As rocks resist the billows and the sky.” Talking of education, “ People have now-a-days,” said he, “ got a strange opinion that every thing should be taught by lectures. Now, I cannot see that lectures can do so much good as reading the books from which the lectures are taken. I know nothing that can be best taught by lectures, except where experiments are to be shown. You may teach chemistry by lectures :-You might teach making of shoes by lectures !”

At night I supped with him at the Mitre tavern, that we might renew our social intimacy at the original place of meeting. But there was now a considerable difference in his way of living. Having had an illness, in which he was advised to leave off wine, he had, from that period, continued to abstain from it, and drink only water, or lemonade.

I told him that a foreign friend of his, whom I had met with abroad, was so wretchedly perverted to infidelity that he treated the hopes of immortality with brutal levity ; and said, “ As man dies like a dog, let him lie like a dog." JOHNSON : “If he dies like a dog, let him lie like a dog.” I added, that this man said to me, “ I hate mankind, for I think myself one of the best of them, and I know how bad I am.” JOHNSON : “Sir, he must be very singular in his opinion if he thinks himself one of the best of men, for none of his friends think him so. He said,

1 On the iron crown, see Mr. Steevens's note ,7, on Act iv. sc. i. of “Richard 111." It seems to be alluded to in “ Macbeth," Act iv. sc. i. Thy crown does sear, &c. See also Gough's “ Camden," vol. iii. p. 396.–J. BLAKEWAY.

No honest man could be a deist, for no man could be so after a fair examination of the proofs of Christianity.” I named Hume. JOHNSON : “No, Sir; Hume owned to a clergyman in the bishopric of Durham that he had never read the New Testament with attention.”I mentioned Hume’s notion, that all who are happy are equally happy ; a little Miss with a new gown at a dancing-school ball, a general at the head of a victorious army, and an orator, after having made an eloquent speech in a great assembly. JOHNSON : “Sir, that all who are happy are equally happy, is not true. A peasant and a philosopher may be equally satisfied, but not equally happy. Happiness consists in the multiplicity of agreeable consciousness. A peasant has not capacity for having equal happiness with a philosopher.” I remember this very question very happily illustrated in opposition to Hume, by the Rev. Mr. Robert Brown, at Utrecht. “A small drinking-glass and a large one,” said he,“ may be equally full ; but the large one holds more than the small."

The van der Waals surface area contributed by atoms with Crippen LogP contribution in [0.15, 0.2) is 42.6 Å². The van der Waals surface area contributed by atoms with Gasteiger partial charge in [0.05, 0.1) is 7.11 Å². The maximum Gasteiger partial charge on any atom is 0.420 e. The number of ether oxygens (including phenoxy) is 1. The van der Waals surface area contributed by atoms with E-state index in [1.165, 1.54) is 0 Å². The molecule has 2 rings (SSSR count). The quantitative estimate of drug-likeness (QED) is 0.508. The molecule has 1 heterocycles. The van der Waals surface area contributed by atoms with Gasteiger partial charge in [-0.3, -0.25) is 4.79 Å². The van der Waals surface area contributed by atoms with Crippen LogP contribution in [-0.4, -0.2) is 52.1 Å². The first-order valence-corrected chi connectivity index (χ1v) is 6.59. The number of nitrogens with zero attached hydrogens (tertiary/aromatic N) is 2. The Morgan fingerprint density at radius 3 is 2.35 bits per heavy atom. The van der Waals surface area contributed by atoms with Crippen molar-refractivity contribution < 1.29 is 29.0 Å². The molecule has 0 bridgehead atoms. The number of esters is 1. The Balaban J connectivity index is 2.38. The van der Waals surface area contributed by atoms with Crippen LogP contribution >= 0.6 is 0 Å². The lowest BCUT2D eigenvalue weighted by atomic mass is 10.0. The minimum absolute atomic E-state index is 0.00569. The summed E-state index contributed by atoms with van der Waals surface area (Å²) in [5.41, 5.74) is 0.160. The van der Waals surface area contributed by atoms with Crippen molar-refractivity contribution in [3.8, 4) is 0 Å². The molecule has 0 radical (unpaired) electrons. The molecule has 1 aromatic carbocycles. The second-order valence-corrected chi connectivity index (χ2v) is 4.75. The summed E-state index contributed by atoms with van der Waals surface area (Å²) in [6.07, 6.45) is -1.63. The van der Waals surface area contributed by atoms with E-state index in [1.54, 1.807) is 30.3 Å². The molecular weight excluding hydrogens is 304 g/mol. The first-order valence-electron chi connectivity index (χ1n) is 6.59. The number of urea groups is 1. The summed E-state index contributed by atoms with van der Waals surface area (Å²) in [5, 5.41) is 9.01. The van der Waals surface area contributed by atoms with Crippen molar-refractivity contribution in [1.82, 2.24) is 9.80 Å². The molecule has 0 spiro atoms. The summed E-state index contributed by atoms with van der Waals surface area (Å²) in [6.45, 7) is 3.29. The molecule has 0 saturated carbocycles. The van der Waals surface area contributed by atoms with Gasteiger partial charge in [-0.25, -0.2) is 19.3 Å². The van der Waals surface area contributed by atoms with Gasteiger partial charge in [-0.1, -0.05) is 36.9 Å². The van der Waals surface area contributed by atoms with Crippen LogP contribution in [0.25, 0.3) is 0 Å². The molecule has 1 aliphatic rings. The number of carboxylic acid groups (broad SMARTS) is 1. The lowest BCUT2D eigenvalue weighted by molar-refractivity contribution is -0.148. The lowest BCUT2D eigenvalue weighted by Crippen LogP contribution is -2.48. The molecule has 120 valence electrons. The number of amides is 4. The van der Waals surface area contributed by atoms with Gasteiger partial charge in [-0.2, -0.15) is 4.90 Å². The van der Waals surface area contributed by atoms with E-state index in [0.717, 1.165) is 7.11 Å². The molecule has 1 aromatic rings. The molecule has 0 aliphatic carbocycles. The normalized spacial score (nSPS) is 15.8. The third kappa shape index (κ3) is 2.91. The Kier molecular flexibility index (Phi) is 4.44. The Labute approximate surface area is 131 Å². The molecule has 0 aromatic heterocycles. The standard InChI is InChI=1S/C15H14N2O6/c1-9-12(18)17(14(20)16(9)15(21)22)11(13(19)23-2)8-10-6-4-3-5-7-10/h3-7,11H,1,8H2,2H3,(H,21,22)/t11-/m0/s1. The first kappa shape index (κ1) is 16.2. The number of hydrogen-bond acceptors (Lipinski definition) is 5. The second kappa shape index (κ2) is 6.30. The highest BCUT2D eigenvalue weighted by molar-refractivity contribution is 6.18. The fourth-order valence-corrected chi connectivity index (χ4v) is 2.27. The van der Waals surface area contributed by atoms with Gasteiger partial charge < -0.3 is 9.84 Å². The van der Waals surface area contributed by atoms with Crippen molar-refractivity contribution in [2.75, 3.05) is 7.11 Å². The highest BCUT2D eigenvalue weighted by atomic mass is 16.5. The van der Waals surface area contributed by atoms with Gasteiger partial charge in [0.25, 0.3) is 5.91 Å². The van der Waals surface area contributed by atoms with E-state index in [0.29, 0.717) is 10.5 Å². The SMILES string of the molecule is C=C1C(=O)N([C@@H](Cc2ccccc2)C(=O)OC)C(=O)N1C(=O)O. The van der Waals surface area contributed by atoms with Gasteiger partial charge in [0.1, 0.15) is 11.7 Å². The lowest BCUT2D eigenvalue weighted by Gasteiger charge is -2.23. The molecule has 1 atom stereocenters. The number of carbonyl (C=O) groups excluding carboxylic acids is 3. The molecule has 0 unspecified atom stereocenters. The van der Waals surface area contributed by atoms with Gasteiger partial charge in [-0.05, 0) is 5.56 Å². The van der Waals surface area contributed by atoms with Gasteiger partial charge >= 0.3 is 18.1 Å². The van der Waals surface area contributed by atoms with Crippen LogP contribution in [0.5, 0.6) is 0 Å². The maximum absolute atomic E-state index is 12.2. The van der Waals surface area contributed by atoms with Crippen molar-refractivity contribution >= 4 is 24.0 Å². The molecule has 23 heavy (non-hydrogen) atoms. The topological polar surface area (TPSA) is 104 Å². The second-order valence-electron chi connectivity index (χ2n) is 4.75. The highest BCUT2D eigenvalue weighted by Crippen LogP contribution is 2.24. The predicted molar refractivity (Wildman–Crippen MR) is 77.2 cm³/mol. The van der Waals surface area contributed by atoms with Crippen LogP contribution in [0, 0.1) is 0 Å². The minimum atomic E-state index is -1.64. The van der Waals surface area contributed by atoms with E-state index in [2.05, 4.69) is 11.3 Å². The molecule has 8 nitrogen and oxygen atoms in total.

Dr. Johnson was very kind this evening, and said to me, “ You have now lived five-and-twenty years, and you have employed them well.”

Alas, Sir,” said I, “ I fear not. Do I know history? Do I know mathematics? Do I know law?” JOHNSON: “ Why, Sir, though you may know no science so well as to be able to teach it, and no profession so well as to be able to follow it, your general mass of knowledge of books and men renders you very capable to make yourself master of any science, or fit yourself for any profession.” I mentioned that a gay friend had advised me against being a lawyer, because I should be excelled by plodding blockheads. JOHNSON : “Why, Sir, in the formulary and statutory part of law, a plodding blockhead may excel; but in the ingenious and rational part of it a plodding blockhead can never excel.”

I talked of the mode adopted by some to rise in the world, by courting great men, and asked him whether he had ever submitted to ito JOHNSON : “Why, Sir, I never was near enough to great men to